Will Canadians with long-term COVID be eligible for medical aid in dying?

Doctors wonder if the long covid duration, a still poorly understood disease, could meet the criteria for obtaining themedical assistance in dying. The case file of a Torontonian with the disease who recently applied may offer one of the first answers.

Tracey Thompson had no idea that she would still have symptoms of COVID-19 in 2022 when he first contracted it in March 2020, before vaccinations and when little was known about the disease. Her first symptoms were mild, she says on the phone: “I didn’t need to be hospitalized, but my situation never got better. »

These days, the Torontonian often spends her days in bed. “My memory is not good; I am sensitive to screens; I have difficulty reading; some days I find it hard to listen,” she says. “My heart rate is also usually elevated. When she first spoke to experts about it, they asked her if she was hiding a substance use problem: “It was scary and discouraging,” she says.

Due to the long-standing effects of COVID, he has been out of work for more than two years, a major factor in his decision to seek medical assistance in dying. This element alone makes his case complex, even worrying, according to the experts consulted by Duty. But Tracey Thompson’s condition itself is just as important.

DThey are looking forare in progressin Canada and around the world, to better understand long-term COVID and the chances of recovery.

According to Toronto physician Kieran Quinn, who is interested in post-COVID syndrome, Tracey Thompson’s case for using medical assistance in dying is primarily based on the “serious and irremediable health problem” criterion and one of its sub-criteria is that the person is in an “advanced state of irreversible decline.” However, long-standing COVID is only two years old and it may be too early to conclude that the disease is “irremediable,” he warns. But the decision will ultimately depend on the assessment made by the specialists consulted by the Torontonian.

Western University professor Grace Parraga, who also studies the disease, agrees. The situation for people with long-term COVID is “dire,” she laments, but there is a “glimmer of hope.” “We have data, unpublished and not yet peer-reviewed, that demonstrate some recovery,” she says.

“Some doctors consulted by the patient may doubt [à lui accorder l’aide médicale à mourir] because they don’t know enough about the disease,” says Dr.re Chantal Perrot, co-chair of the Clinical Advisory Council for Dying with Dignity Canada.

Constant suffering from the disease alone was not the reason for Tracey Thompson’s decision to seek medical assistance in dying. “My story isn’t just about COVID in the long run — it’s also about what happens to poor people who have a disability,” the Torontonian explains. Without income for two years, she sees herself ending her life without a fixed address. Even the $1,169 monthly support, variable depending on the situation and not automatic for long-term COVID, from the Ontario Disability Support Program would not be “sustainable,” she says.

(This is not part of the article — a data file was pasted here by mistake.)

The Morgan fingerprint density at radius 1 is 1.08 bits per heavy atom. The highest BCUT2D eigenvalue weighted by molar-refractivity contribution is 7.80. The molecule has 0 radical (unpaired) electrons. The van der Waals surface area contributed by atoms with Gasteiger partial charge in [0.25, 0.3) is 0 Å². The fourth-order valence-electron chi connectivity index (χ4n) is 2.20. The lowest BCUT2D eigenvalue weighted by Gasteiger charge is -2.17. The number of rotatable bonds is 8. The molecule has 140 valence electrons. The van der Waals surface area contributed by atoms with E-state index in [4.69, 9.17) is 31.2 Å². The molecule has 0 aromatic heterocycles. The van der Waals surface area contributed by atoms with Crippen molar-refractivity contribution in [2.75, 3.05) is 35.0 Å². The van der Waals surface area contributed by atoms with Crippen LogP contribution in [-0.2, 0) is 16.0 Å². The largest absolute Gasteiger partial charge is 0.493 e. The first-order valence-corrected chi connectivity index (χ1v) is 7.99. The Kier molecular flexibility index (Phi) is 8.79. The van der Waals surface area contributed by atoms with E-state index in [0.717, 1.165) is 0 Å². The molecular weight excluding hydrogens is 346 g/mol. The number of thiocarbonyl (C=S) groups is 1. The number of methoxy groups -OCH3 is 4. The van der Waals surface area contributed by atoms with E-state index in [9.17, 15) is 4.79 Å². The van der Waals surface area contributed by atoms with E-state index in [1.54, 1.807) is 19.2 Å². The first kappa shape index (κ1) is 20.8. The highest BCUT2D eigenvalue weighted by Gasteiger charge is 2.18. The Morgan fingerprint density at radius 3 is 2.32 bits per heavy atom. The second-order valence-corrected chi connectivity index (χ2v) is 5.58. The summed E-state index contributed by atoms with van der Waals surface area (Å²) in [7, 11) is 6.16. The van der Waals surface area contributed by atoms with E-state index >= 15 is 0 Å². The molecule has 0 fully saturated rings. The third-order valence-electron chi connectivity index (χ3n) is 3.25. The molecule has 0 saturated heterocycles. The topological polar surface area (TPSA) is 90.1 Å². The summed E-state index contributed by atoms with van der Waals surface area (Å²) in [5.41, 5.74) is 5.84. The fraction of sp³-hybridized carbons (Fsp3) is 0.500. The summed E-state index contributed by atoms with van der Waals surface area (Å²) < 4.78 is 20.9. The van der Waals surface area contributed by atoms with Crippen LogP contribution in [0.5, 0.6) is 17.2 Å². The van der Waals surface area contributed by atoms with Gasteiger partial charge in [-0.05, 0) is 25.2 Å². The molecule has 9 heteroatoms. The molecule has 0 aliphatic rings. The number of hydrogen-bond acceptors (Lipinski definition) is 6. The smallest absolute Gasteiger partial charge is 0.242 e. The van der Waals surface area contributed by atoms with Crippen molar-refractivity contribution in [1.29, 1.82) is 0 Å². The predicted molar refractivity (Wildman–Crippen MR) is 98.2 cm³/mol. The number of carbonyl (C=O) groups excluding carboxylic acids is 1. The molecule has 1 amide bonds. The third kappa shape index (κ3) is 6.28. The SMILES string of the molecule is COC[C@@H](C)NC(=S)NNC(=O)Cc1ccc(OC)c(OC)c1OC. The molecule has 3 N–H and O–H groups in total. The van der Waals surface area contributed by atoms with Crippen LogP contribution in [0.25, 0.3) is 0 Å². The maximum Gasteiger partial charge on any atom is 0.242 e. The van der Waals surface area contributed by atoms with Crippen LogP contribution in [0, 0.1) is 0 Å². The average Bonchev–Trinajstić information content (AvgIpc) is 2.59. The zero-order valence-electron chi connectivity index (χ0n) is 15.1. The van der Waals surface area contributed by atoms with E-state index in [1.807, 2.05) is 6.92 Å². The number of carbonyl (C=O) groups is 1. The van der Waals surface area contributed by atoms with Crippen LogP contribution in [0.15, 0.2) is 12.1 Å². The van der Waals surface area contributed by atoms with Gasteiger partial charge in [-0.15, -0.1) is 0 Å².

University of Toronto professor Trudo Lemmens, a specialist in health law, protests the situation in which Ms.me Thompson. “We allow medical assistance in dying to people who are not on the verge of death, but who are in a situation of poverty,” she lamented, referring to the new version of the law. In March 2021, the federal government removed the requirement that natural death had to be reasonably foreseeable.

“It is a sign of a system adrift. I think it’s a shame for our society,” says Professor Lemmens. Before a parliamentary commission, in June 2021, he had also accused the federal government of having “put the cart before the horse” by expanding the law even before having made a detailed evaluation of it. Medical assistance in dying is expected to be expanded again in 2023: people with mental health problems can access.

Mr. Lemmens also requests an investigation commission to analyze the “slippage” of the law, as in the case, according to him, of Mr.me Thompson. In addition, the speed with which the law is extended “profoundly violates the precautionary principle in the development of health policies,” he considers.

A person cannot qualify for medical assistance upon death simply because they have financial problems, clarifies the Dre Chantal Perrott. But the doctor admits that these factors can contribute to suffering, which the evaluator cannot ignore, she says.

I’m still waiting

Tracey Thompson submitted a first medical evaluation request a month ago and is still waiting for a response. Two experts, including a long-term COVID specialist, will have to give the green light. The process takes at least three months.

Meanwhile, the Torontonian is still holding out hope that a cure will be found. “If someone told me tomorrow, ‘Try this medicine,’ I’d be happy to do it,” she says. By law, specialists must offer her recovery options, but she can refuse them.

According to the Ontario Ministry of Health, this is the first request for medical assistance in dying related to long-term COVID.

For his part, the D.r Kieran Quinn, who works at two hospitals in Toronto, is concerned to see cases similar to Tracey Thompson’s multiply: “I don’t know what the solution is,” he admits. “We have to ask ourselves why health professionals end the lives of patients because of poverty,” says Professor Lemmens.

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